Brady took advantage when his pass catchers gave him a chance.
The 2018 season was a quite successful one for the New England Patriots. After all, the team capped it by winning its record-tying sixth Super Bowl. For quarterback Tom Brady, however, it was more of an up-and-down campaign: while he did make the plays when he needed to and was outstanding in the postseason, he started the year comparatively inconsistently — in parts because of the state of his receiving corps.
New England opened the season without Julian Edelman and Josh Gordon, and the entire rhythm of the Patriots’ passing attack developed rather slowly because of it. When Edelman and Gordon were added to the mix one quarter into the year, however, Brady and the downfield aerial attack improved again. The chemistry, especially with Edelman, played a huge role in that — but so did the ability of both wideouts to get open quickly.
Edelman and Gordon were consistently able to find soft spots in zone coverage, and also routinely beat their opponents in man concepts. This, in turn, changed the complexity of the Patriots’ entire passing game: quick throws developed more easily, while other players such as Rob Gronkowski and rotational wide receivers Chris Hogan, Phillip Dorsett, and Cordarrelle Patterson benefitted from the attention drawn by Edelman and Gordon.
And when his receivers were able to get free — whether that be the aforementioned pass catchers, running back James White, or somebody else — Brady was outstanding in 2018. Advanced analytics website Pro Football Focus tracked accuracy by receiver separation all year long, and New England’s quarterback completed 78.0% of his pass attempts when his intended targets were classified as being open (i.e. having “two-plus steps of separation”).
His success rate on such pass attempts tied Brady for the third-best in the NFL last year behind only the Los Angeles Chargers’ Philip Rivers (78.7%) and Pittsburgh Steelers quarterback Ben Roethlisberger (78.2%). Furthermore, a league-leading 17.6% of Brady’s pass attempts to open receivers were rated in the ‘accuracy plus’-category: passes straight into the hands of the targets and not just their general frame.
Speaking of ‘accuracy plus,’ the six-time world champion was terrific all year at placing the football: in total — no matter as how open his pass catchers were evaluated by PFF — 24.4% of his passes landed right in the targets’ hands, again the best in the NFL. Brady’s ball-placement also ranked first among all qualifying quarterbacks last season when the receivers were open “up to two steps of separation:” 33.3% of Brady’s attempts in such situations earned the ‘accuracy plus’ label.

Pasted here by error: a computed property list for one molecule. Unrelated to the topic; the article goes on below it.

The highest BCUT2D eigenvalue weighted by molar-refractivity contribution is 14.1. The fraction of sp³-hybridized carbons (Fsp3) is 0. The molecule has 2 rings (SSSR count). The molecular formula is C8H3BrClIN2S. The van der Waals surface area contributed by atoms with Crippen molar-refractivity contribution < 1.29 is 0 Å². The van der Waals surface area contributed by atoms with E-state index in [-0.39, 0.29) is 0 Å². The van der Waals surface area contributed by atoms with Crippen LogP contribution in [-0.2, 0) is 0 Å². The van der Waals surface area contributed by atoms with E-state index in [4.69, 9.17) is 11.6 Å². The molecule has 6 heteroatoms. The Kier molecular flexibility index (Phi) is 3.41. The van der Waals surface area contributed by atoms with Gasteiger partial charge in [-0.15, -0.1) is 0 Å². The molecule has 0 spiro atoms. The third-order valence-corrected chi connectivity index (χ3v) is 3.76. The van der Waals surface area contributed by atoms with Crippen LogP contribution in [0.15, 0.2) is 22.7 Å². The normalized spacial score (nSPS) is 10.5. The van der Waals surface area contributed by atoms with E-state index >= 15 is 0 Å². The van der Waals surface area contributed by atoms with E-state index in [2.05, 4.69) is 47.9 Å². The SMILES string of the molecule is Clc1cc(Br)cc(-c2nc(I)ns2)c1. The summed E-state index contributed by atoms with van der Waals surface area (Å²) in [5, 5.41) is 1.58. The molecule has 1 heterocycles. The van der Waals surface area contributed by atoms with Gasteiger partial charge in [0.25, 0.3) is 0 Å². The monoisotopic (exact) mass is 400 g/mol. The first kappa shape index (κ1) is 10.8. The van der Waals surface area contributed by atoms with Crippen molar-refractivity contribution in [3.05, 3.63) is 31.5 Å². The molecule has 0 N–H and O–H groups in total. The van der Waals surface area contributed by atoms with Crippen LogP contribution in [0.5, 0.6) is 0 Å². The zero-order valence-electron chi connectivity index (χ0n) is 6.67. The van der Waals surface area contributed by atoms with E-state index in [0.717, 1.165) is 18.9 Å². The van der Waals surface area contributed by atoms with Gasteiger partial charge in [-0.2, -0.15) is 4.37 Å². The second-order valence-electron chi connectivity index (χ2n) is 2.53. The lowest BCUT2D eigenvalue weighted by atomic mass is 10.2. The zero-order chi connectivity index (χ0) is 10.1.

In total, the 41-year-old was able to complete 67.4% of his attempts when receivers were either up to two steps from their defenders, or they were closing in. Brady ranked fourth league-wide in this category: only the New Orleans Saints’ Drew Brees and the Miami Dolphins’ Ryan Tannehill (both at 71.2%) as well as Oakland Raiders passer Derek Carr (67.5%) were more successful in this evaluation category.
In both ‘open’ and ‘step/closing’ situations, Brady ranked clearly above the league average and among the best in the game. The same cannot be said for ‘tight’ coverage: the greatest quarterback of all time completed fewer than 40% of his attempts when defenders were “within an arm’s length of the receiver, or in the right spot in a passing window so as to discourage the throw” — the fourteenth best number in the NFL. For comparison, the Kansas City Chiefs’ Patrick Mahomes led the league with a 56.7% success rate when his weapons were covered.
What does this all tell us about Brady and the Patriots’ passing game? First, that the veteran quarterback was terrific when his receivers were able to get open in 2018 — something that improved with Edelman back from suspension and a physical X-receiver like Josh Gordon also in the lineup. And moving forward, the role Gordon played could be a key to the Patriots’ aerial success: New England added a similar receiver in round one of the draft in N’Keal Harry, and generally went for taller wideouts this offseason.
When it comes to ball placement, Brady is still among the NFL’s elite, and adding Harry and company could help improve his game even further: don’t be surprised if his success in the ‘tight’ category goes up in 2019 — and if his other rates stay the same, the league better look out.Pats Pulpit https://www.patspulpit.com/2019/5/17/18627465/new-england-patriots-quarterback-tom-brady-outstanding-receivers-open-nfl-2018-season-accurady